Articular Cartilage Composition
Articular cartilage is a unique structure that provides a low friction surface for gliding joints, as well as shock absorption and load transduction to the underlying subchondral bone. Articular cartilage achieves coefficients of friction that are one-tenth to one-one hundredth of ice-on-ice at the freezing point. It is composed of water (70%), type II collagen (20%) and Aggrecan (5%). The remaining 5% is composed of proteoglycans, other collagen subtypes and proteins. The major cell is the chondrocyte, which responds to many outside stimuli including mechanical stress and localized growth factors to support the extracellular matrix. Articular cartilage is avascular and receives nutrition and waste removal by diffusive processes with the synovial fluid.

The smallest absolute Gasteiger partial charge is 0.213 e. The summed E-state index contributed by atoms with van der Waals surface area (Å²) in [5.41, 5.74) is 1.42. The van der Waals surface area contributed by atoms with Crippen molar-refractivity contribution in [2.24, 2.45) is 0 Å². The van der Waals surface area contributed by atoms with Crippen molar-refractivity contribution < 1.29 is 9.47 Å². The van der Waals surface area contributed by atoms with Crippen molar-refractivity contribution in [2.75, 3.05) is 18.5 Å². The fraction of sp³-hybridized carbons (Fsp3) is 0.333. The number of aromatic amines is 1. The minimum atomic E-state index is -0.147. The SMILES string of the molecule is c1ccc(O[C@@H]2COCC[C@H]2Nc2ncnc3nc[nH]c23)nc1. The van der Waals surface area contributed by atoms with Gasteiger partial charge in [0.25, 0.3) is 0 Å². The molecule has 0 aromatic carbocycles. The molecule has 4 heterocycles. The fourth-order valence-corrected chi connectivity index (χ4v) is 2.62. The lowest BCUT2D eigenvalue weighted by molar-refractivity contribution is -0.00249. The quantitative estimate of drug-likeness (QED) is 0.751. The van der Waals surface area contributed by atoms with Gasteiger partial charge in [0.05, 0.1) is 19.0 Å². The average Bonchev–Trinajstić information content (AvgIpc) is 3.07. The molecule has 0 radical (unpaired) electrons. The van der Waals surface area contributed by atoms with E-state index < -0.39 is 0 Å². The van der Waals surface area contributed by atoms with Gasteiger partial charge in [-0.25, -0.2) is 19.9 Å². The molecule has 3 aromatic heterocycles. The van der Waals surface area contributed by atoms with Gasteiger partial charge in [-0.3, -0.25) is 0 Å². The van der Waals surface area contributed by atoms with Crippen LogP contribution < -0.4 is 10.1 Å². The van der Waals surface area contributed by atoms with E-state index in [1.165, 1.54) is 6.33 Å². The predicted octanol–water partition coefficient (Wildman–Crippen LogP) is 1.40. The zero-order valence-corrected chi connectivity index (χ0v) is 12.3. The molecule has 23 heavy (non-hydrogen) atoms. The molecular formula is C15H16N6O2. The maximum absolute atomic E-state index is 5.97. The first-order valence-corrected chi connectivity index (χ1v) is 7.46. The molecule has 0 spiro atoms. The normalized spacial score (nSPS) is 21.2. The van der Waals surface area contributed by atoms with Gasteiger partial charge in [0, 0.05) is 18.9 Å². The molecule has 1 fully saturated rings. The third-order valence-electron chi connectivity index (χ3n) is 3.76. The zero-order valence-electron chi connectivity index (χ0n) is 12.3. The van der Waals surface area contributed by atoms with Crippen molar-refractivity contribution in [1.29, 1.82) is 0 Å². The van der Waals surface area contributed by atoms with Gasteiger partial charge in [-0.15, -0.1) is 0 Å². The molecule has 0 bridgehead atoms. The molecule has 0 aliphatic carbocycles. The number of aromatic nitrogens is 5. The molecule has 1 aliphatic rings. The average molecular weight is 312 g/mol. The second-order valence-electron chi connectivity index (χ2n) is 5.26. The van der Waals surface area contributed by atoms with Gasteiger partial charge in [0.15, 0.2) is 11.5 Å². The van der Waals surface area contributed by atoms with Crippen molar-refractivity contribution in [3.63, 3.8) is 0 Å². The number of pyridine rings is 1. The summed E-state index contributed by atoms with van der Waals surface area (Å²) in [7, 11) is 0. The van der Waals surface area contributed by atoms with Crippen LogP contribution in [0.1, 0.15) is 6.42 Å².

There are six different types of collagen in articular cartilage (II, V, VI, IX, X, XI). Ninety-five percent consists of Type II, which is highly cross-linked to form the major support network for the ECM. Proteoglycans are complex macromolecules that consist of a protein core with covalently bound polysaccharide chains called glycosaminoglycans (GAGs) (Figure 11). Three types of GAGs found in cartilage are chondroitin sulfate (90%), keratin sulfate and dermatan sulfate. The GAGs have repeating units of carboxyl and sulfate groups that bind sodium and calcium ions. These charged ions repel each other forming large molecules that resist deformative forces. In cartilage, GAGs bound to a protein core are attached to a long hyaluronate molecule with a link molecule to form a structure called proteoglycan aggrecan. This large molecule is interspersed within the collagen of the ECM and is responsible for its ability to resist compression.
Left shows high power electron micrograph of a proteoglycan that is illustrated on the right.